Team recognized for transformational impact on MMV’s resistance work over past decade, which is today supporting compound prioritization.
At this year’s MMV Discovery Enabling Biology review meeting on the 30th of November, the discovery team led by Prof. David Fidock, Columbia University and Dr Didier Leroy, MMV, was presented with the 2020 Project of the Year award. The award, selected by MMV’s independent Expert Scientific Advisory Committee (ESAC) each year, highlights both the importance and quality of the project, in which potential new antimalarials are profiled to determine their propensity to select for resistance, and the characterization of such resistance, before progressing to human studies.
The profiling aims to anticipate in the laboratory if and how resistance would occur in malaria patients. This enables an early risk assessment of drug candidates from a resistance perspective and streamlines identification of compounds that are predicted to be suitable for further research. The impact of this project on the MMV portfolio has been significant; over the past ten years, the team has profiled over 180 compounds from MMV and partners and contributed to the discovery of 18 new modes of action and resistance.
The team has also contributed to MMV’s work by advancing our knowledge of the resistance mechanisms of key antimalarials such as the historical drugs chloroquine and piperaquine, as well as artemisinin, the main component of artemisinin-based combination therapies (a first-line treatment for acute, uncomplicated malaria in approximately 80 countries).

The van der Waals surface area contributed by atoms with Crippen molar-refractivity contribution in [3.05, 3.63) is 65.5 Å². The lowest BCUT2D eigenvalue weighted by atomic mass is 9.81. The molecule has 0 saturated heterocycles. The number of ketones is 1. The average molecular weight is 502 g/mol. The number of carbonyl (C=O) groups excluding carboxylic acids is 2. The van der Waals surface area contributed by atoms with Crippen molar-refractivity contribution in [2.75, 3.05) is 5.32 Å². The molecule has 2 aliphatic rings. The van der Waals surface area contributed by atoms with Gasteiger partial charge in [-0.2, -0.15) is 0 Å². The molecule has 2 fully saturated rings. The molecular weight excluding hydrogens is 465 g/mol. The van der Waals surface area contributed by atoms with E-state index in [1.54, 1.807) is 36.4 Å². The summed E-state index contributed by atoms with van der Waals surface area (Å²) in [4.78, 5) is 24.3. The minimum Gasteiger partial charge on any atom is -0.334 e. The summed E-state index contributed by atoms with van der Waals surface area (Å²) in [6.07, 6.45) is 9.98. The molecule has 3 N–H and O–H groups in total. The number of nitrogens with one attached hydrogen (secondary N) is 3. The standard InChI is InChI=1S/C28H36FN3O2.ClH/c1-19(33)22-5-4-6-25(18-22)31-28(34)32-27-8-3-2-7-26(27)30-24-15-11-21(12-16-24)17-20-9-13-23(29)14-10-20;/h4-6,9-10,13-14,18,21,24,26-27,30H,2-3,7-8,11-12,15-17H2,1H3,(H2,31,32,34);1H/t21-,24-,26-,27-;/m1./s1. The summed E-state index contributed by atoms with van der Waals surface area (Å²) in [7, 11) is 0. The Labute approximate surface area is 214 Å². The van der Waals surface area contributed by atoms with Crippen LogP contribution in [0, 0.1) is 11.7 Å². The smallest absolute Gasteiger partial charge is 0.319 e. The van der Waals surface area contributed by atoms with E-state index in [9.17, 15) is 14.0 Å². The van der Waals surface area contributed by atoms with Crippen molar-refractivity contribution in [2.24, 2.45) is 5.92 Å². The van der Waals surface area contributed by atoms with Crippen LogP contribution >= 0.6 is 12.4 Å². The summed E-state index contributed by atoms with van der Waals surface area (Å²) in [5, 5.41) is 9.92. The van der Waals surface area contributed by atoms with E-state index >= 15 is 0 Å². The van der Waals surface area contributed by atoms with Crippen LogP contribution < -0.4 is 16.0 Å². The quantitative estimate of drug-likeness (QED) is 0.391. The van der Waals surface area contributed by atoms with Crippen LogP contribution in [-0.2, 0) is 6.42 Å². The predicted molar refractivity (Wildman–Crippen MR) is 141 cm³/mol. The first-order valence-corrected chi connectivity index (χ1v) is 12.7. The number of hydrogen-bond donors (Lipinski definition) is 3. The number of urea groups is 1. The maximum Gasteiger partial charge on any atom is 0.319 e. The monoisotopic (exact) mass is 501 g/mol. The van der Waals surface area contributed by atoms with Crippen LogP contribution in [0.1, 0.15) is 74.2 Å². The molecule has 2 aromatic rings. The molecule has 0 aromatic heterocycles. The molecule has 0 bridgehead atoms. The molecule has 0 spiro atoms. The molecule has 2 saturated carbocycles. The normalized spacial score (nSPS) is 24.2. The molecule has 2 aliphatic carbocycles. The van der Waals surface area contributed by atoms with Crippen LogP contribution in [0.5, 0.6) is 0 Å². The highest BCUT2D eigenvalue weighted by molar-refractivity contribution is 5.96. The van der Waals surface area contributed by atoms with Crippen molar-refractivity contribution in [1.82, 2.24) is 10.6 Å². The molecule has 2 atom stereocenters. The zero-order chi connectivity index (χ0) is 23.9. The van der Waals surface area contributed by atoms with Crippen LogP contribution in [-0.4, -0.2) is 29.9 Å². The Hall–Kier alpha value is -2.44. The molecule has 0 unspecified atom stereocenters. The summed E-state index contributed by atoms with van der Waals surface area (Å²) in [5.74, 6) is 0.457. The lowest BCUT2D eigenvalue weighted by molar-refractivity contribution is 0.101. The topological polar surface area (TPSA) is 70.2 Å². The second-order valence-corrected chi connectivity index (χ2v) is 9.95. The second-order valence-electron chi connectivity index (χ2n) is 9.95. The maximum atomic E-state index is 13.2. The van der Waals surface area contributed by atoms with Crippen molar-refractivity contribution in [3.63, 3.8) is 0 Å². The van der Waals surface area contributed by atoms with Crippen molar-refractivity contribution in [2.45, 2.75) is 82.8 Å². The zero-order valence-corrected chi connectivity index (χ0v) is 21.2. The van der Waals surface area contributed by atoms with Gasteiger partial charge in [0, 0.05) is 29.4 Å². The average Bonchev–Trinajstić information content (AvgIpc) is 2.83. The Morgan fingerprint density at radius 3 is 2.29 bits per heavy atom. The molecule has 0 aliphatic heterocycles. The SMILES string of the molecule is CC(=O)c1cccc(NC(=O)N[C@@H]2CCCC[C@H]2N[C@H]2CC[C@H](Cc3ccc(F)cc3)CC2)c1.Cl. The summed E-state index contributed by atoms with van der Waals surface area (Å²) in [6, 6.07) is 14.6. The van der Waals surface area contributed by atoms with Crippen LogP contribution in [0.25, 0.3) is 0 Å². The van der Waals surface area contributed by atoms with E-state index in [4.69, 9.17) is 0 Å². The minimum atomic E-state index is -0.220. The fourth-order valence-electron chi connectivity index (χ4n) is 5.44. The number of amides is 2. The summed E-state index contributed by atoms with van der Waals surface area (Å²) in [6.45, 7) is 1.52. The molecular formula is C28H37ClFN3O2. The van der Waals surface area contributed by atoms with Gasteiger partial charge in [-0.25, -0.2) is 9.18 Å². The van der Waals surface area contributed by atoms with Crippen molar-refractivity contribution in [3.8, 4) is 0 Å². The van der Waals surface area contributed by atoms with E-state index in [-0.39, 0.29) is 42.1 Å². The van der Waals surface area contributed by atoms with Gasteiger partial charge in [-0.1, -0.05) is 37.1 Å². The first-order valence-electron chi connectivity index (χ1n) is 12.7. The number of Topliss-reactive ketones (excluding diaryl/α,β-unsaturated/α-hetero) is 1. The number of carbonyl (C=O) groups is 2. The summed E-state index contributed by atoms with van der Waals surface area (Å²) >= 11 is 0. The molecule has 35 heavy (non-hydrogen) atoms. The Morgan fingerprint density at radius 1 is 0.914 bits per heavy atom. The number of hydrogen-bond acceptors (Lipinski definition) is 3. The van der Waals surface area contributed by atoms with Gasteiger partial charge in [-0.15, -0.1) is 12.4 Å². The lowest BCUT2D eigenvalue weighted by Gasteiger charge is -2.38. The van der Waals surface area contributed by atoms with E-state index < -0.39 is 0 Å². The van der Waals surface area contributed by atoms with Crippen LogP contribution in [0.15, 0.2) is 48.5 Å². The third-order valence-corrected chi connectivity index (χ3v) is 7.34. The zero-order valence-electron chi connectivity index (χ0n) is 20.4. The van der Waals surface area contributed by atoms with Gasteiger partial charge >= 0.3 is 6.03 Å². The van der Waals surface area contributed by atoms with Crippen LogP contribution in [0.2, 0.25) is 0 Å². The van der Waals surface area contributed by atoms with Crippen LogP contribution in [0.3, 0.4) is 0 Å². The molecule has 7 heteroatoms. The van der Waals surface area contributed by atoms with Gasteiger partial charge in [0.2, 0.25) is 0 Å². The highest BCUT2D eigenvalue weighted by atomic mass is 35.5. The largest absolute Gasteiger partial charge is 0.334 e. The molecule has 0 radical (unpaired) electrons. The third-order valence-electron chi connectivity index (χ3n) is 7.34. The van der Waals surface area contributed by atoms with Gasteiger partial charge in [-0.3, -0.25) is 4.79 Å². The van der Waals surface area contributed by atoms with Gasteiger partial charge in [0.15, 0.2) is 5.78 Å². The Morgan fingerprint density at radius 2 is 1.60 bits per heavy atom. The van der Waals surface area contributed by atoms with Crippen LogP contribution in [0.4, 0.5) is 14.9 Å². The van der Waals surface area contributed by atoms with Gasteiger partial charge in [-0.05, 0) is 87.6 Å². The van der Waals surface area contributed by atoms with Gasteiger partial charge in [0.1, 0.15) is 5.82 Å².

“Over the past 12 years I’ve had the great privilege and pleasure of working closely with MMV on the vital goal of defining resistance risks associated with new candidate antimalarials,” said Prof. Fidock. “Together our team has enhanced current knowledge of resistance mechanisms and drug modes of action through genetic and genomic studies, allowing for the prioritization of potential new medicines. MMV is an exceptional organization comprised of highly skilled, passionate and dedicated experts focused on a mission of global importance. It’s an honor to receive, on behalf of my research group, this year’s Project of the Year award."
“Malaria-related mortality has significantly decreased over the past 20 years thanks to several interventions, including artemisinin-based combination therapies,” said Dr. Leroy. “Looking ahead, resistance to these medicines will be one of the malaria community’s toughest challenges. This is why I am proud to work on progressing next generation medicines through the discovery pipeline.”